Some battles echo throughout history. But while most people have heard of Waterloo or Stalingrad, plenty of other decisive confrontations have been all but forgotten. Here are 10 such battles that changed the course of history.
10Battle Of The Delta
From 1276 to 1178 BC, the ancient Mediterranean world was terrorized by the mysterious Sea People. Although they are often referred to as pirates or raiders, many historians now believe that the Sea People represented a major population movement fleeing from the famine and turmoil that contributed to the Late Bronze Age collapse.
The Sea People overran the mighty Hittite Empire and other regions of the ancient world. After defeating the Hittites, they turned toward Egypt. Rameses III met the invaders at the Battle of the Delta.
Aware that the Sea People had the advantage on the open ocean, Rameses allowed them to enter the Nile Delta. There, the Egyptian navy attacked, using grappling hooks to snare the enemy ships while archers on the shore raked them with waves of arrows. Victory was total, and the Egyptians avoided the fate of the Hittites.
9Battle Of Caudine Forks
In 321 BC, the Battle of Caudine Forks produced almost no casualties, which is precisely why it was so decisive. The Romans were expanding into southern Italy when the Samnites lured the Roman army into a narrow valley. With both ends of the valley blocked and the Samnites on the high ground, the Romans had to surrender.
According to Livy, the Samnites sent home for instructions. The response came back to let the Romans go with no conditions. Astonished, the Samnites queried the instructions. This time, the response said to slaughter the Romans to the last man. An elder eventually cleared up the confusion, explaining that the Samnites could earn the Romans’ gratitude or kill them all. Anything else would be disastrous.
The Samnite army didn’t listen. They forced the Roman consuls to sign a humiliating peace treaty in return for safe passage home. Of course, the Romans immediately repudiated the peace treaty and sent their army back against the Samnites. They eventually won, and Rome went on to dominate the ancient world.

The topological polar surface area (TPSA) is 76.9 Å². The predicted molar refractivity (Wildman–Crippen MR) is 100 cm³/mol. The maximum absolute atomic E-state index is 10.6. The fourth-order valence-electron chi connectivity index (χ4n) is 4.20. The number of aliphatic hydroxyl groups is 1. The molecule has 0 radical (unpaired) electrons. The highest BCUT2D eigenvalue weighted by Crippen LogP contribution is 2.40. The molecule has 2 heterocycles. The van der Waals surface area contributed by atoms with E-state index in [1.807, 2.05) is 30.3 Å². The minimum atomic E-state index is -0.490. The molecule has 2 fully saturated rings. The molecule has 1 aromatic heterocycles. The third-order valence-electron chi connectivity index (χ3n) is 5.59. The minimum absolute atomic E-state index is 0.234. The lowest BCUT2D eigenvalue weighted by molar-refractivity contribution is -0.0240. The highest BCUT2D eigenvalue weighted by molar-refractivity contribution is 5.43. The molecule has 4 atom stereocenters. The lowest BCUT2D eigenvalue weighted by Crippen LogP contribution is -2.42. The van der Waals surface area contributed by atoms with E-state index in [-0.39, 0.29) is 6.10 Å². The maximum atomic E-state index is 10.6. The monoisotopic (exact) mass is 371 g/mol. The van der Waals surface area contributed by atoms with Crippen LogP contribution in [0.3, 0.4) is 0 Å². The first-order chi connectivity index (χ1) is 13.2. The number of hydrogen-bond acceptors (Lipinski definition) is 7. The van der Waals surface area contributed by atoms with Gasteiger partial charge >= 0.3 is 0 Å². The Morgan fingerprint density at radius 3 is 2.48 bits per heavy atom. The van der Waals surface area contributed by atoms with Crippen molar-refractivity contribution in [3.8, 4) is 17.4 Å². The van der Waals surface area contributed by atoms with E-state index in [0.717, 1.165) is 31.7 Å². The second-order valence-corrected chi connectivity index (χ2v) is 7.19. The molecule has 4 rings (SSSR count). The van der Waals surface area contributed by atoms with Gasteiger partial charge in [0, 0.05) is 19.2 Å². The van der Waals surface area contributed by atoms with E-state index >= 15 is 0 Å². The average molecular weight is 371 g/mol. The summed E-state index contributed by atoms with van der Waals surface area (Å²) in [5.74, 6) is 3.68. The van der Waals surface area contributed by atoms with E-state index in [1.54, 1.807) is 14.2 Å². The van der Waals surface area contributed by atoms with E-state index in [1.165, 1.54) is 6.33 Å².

8Battle Of The Camel
In the years after the death of Muhammad, the Muslims were united and achieved great feats. They were led by the caliphs, Muhammad’s successors. However, in 656, the third caliph, Uthman, was assassinated and replaced with Muhammad’s son-in-law Ali.
Muhammad’s wife Aisha was on her way to Medina when she heard the news. At once, she returned to Mecca and consulted with the prophet’s companions Talhah and Zubayr. The trio decided to oppose Ali and raised an army that fought Ali’s forces in the Battle of the Camel, named because the fight raged thickest around Aisha’s camel.
Ali’s forces won, and Talhah and Zubayr were killed. Of course, nobody touched the prophet’s wife and Aisha was sent to live peacefully in Medina. However, the battle marked the beginning of serious warfare between Muslims and a major split soon occurred between Shia and Sunni Islam.
7Battle Of Talas River
While the Abbasid Caliphate was expanding east into Central Asia, the Chinese Tang dynasty was expanding west into the same region. Local rulers allied with the Chinese for protection from the Arabs and vice versa. Something had to give, and the two sides faced off in AD 751 at the Talas River.
The Tang forces, led by Korean general Gao Xianzhi, seemed to have the upper hand. But they were betrayed by their Qarluq allies, who switched sides and attacked the Chinese from behind, shattering their army.
As a direct result of the battle, the Muslims gained control of Central Asia, including the Silk Road. They also learned how to make paper from Chinese prisoners. Meanwhile, the defeat helped spark the major An Lushan Rebellion in China.
6The Battle With The Naimans
Before the Mongols conquered Asia in the early 13th century, Genghis Khan had to conquer the Mongols. His chief rival was his childhood friend Jamukha, who built a formidable coalition to oppose Genghis. The conflict between them lasted for years, with Genghis at times reduced to a handful of followers. Finally, Jamukha retreated to the territory of the Naiman tribe.
Genghis followed, but his army arrived exhausted and outnumbered by the Naimans. To disguise his numbers, Genghis ordered his men to each light multiple campfires, making it seem like a great host had camped for the night. When battle was joined, the Naimans broke and fled. Jamukha was soon captured, and Genghis became the unchallenged ruler of Mongolia.
5Battle Of Diu
When the Portuguese arrived in the Indian Ocean, they didn’t go unchallenged. In 1509, a coalition of Egyptians, Gujaratis, and Calicut assembled a formidable fleet and defeated a Portuguese force, killing its commander, Lourenco de Almeida.